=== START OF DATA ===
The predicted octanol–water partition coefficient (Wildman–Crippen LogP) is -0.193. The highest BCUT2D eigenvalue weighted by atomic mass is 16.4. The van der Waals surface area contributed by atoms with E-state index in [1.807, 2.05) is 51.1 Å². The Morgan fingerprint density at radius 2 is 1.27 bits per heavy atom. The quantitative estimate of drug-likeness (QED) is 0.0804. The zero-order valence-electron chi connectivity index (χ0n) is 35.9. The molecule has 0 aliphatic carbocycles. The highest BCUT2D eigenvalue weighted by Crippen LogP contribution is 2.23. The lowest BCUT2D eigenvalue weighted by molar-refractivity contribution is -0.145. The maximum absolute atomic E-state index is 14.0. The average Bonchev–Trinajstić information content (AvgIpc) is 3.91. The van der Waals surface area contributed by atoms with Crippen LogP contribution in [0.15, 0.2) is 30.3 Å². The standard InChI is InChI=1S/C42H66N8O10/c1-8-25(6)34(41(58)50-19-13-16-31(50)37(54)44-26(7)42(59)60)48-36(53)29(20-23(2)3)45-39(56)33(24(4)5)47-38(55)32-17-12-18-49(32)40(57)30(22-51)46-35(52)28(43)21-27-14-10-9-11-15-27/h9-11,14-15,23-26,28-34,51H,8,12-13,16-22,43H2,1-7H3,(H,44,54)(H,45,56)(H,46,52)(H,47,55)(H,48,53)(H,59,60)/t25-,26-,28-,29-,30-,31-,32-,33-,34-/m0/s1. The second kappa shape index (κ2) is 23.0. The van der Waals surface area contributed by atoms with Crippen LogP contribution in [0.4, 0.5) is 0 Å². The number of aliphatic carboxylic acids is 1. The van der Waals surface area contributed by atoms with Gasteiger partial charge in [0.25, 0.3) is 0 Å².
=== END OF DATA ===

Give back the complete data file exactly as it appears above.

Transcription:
The predicted octanol–water partition coefficient (Wildman–Crippen LogP) is -0.193. The highest BCUT2D eigenvalue weighted by atomic mass is 16.4. The van der Waals surface area contributed by atoms with E-state index in [1.807, 2.05) is 51.1 Å². The Morgan fingerprint density at radius 2 is 1.27 bits per heavy atom. The quantitative estimate of drug-likeness (QED) is 0.0804. The zero-order valence-electron chi connectivity index (χ0n) is 35.9. The molecule has 0 aliphatic carbocycles. The highest BCUT2D eigenvalue weighted by Crippen LogP contribution is 2.23. The lowest BCUT2D eigenvalue weighted by molar-refractivity contribution is -0.145. The maximum absolute atomic E-state index is 14.0. The average Bonchev–Trinajstić information content (AvgIpc) is 3.91. The van der Waals surface area contributed by atoms with Crippen LogP contribution in [0.15, 0.2) is 30.3 Å². The standard InChI is InChI=1S/C42H66N8O10/c1-8-25(6)34(41(58)50-19-13-16-31(50)37(54)44-26(7)42(59)60)48-36(53)29(20-23(2)3)45-39(56)33(24(4)5)47-38(55)32-17-12-18-49(32)40(57)30(22-51)46-35(52)28(43)21-27-14-10-9-11-15-27/h9-11,14-15,23-26,28-34,51H,8,12-13,16-22,43H2,1-7H3,(H,44,54)(H,45,56)(H,46,52)(H,47,55)(H,48,53)(H,59,60)/t25-,26-,28-,29-,30-,31-,32-,33-,34-/m0/s1. The second kappa shape index (κ2) is 23.0. The van der Waals surface area contributed by atoms with Crippen LogP contribution in [0.4, 0.5) is 0 Å². The number of aliphatic carboxylic acids is 1. The van der Waals surface area contributed by atoms with Gasteiger partial charge in [0.25, 0.3) is 0 Å².